INITIAL ADAPTATION AND VALIDATION FOR BULGARIAN CONDITIONS OF A SCALE MEASURING THE ACADEMIC RESILIENCE AMONG STUDENTS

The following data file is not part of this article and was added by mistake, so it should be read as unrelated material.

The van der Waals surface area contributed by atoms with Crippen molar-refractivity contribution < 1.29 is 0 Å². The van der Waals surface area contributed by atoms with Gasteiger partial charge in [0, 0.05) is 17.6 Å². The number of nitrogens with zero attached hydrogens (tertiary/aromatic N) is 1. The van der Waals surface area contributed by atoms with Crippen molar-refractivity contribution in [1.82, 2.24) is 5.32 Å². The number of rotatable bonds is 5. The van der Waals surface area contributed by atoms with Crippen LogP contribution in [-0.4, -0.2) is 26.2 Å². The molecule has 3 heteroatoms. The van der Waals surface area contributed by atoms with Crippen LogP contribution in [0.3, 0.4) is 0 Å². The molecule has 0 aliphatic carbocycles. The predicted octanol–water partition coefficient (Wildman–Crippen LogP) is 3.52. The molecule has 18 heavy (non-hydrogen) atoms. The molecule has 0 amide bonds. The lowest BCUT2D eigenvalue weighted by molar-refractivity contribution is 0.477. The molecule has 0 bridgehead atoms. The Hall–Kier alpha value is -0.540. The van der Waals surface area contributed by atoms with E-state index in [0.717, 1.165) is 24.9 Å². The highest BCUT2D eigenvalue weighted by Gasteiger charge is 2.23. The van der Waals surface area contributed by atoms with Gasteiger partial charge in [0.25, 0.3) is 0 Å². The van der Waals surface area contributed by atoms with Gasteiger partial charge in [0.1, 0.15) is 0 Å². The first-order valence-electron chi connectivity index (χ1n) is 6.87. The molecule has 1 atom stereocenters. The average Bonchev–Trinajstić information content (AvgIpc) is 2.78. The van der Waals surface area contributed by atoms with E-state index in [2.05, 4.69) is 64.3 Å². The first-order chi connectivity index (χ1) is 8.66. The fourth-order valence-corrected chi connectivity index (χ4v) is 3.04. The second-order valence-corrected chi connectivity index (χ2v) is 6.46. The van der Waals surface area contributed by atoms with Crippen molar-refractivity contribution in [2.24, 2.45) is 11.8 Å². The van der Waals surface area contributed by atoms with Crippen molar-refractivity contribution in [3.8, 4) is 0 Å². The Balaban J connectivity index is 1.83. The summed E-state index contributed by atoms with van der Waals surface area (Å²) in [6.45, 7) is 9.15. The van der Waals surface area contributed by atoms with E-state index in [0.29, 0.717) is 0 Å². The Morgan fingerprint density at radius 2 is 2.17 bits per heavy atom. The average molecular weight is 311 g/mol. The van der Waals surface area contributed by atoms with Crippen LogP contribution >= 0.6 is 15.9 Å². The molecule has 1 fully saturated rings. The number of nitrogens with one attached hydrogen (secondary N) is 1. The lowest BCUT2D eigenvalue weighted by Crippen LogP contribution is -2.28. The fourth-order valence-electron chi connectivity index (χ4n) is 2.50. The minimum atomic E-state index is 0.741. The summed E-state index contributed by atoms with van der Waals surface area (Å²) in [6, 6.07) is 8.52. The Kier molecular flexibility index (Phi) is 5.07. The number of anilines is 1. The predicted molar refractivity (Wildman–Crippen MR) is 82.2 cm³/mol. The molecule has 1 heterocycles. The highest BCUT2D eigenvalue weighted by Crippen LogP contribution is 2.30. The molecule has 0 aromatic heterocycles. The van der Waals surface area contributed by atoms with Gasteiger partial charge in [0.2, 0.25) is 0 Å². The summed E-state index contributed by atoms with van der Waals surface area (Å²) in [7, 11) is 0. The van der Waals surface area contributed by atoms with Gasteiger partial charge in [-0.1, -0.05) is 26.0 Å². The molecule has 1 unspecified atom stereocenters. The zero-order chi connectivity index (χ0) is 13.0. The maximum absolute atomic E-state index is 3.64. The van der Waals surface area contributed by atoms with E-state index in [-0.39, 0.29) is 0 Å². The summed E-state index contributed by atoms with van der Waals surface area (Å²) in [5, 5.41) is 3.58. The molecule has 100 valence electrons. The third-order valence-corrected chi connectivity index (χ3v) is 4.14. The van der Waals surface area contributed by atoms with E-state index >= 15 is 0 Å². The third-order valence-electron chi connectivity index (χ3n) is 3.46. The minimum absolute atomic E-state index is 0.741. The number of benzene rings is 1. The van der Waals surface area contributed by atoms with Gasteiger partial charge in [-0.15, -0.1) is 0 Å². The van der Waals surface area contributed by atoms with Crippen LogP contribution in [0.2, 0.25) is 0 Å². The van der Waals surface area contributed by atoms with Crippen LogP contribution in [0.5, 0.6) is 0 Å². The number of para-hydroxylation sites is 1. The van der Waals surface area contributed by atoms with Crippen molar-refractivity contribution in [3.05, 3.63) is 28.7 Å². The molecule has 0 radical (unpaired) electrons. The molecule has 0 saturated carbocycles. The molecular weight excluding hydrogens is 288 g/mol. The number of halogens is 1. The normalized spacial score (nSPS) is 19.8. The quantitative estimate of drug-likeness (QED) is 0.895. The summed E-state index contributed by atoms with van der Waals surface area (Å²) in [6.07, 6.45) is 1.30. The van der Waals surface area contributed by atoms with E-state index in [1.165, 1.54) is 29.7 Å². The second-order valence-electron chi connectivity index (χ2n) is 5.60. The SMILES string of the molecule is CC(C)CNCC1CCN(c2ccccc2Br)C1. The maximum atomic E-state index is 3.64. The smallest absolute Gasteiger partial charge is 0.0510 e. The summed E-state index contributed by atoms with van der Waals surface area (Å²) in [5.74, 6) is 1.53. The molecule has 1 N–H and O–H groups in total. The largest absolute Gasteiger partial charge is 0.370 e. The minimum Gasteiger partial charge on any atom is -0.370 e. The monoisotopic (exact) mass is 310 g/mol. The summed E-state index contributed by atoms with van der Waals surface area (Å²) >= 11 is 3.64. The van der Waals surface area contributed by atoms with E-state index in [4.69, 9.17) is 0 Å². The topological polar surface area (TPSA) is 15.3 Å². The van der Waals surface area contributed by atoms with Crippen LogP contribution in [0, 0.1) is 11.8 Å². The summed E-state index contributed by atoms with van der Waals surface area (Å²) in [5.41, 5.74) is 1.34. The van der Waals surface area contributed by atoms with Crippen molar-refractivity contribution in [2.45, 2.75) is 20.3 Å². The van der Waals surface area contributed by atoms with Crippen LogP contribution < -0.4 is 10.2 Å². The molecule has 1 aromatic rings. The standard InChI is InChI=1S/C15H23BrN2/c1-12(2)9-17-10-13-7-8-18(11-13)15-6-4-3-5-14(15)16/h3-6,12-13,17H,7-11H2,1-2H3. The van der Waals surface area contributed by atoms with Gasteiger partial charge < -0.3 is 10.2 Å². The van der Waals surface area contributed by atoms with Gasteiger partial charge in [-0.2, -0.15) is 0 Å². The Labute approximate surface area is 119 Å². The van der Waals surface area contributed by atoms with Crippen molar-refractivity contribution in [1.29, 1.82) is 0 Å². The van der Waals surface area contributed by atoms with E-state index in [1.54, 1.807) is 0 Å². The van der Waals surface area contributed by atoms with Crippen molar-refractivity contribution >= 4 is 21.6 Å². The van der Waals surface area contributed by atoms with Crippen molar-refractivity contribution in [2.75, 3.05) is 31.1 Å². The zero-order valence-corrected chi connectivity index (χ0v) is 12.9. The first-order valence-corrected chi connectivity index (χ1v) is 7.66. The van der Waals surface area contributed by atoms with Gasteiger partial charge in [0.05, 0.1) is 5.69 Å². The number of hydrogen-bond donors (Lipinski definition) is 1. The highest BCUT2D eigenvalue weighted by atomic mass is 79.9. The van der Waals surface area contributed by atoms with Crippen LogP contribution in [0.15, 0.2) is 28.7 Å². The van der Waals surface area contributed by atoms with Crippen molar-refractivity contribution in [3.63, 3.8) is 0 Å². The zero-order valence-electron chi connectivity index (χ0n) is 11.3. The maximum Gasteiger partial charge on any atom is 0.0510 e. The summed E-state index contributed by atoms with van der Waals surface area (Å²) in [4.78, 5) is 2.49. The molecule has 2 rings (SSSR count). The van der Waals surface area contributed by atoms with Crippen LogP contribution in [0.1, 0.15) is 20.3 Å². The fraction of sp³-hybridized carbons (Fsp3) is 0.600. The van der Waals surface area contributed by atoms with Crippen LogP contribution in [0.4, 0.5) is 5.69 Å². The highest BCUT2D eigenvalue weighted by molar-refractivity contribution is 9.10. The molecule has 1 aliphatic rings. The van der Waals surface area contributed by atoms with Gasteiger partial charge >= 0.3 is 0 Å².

Resilience is a psychological entity that explains the success of some individuals despite the difficulties they face. It is an ability and resource to overcome failures or difficult individuals and mobilize for success. In the academic environment, it represents sustainability and increased probability of success and academic achievement at the university, regardless of what stressors or challenges the student faces. It occupies an important place as an important construct and a predictor of well-being, success, learning achievements and internal motivation. The purpose of this study is to describe in detail the scaling and validation of a scale designed to measure academic sustainability among fresh-school students in Bulgaria. One commonly used scale for measuring the academic resilience is Martin & Marsh (2006), which examines the educational correlates of resilience among high school students. This academic scale requires learners to assess their ability to cope with failures, challenges, disasters and pressures in the academic environment. In Bulgarian conditions, the Academic Resilience scale has been found to include six items and is approbated among 152 first-year students. Students were provided with a set of six positions about self-perceptions of their sustainability, distributed in a 7-points scale of Likert type. The overall reliability of the scale is good (α = 0.851). The results showed statistically significant differences between gender and field of study. The boys reported higher levels of resilience, which implied greater support from lectures in comparison to girls in the process of adapting to academic conditions. Correlations with the academic stress scale show negative relations, which is also an indication of the validity of this scale. This study found that the greatest obstacle to achieving academic resilience is the lack of knowledge on the part of the students. This gives reason to assume that they do not begin their university study with comparatively the same knowledge and this may be the main threat or fear of academic failure among those students who have to catch up with their peers in knowledge. The present study also has its limitations. For example, it is better to do a retest test to check the reusability of the scale and to conduct this research among students studying in humanities or engineering at the university. The psychometric properties of the academic resilience scale are an indication of a reliable tool to identify students who perceive themselves as unable to cope with the challenges of university success.
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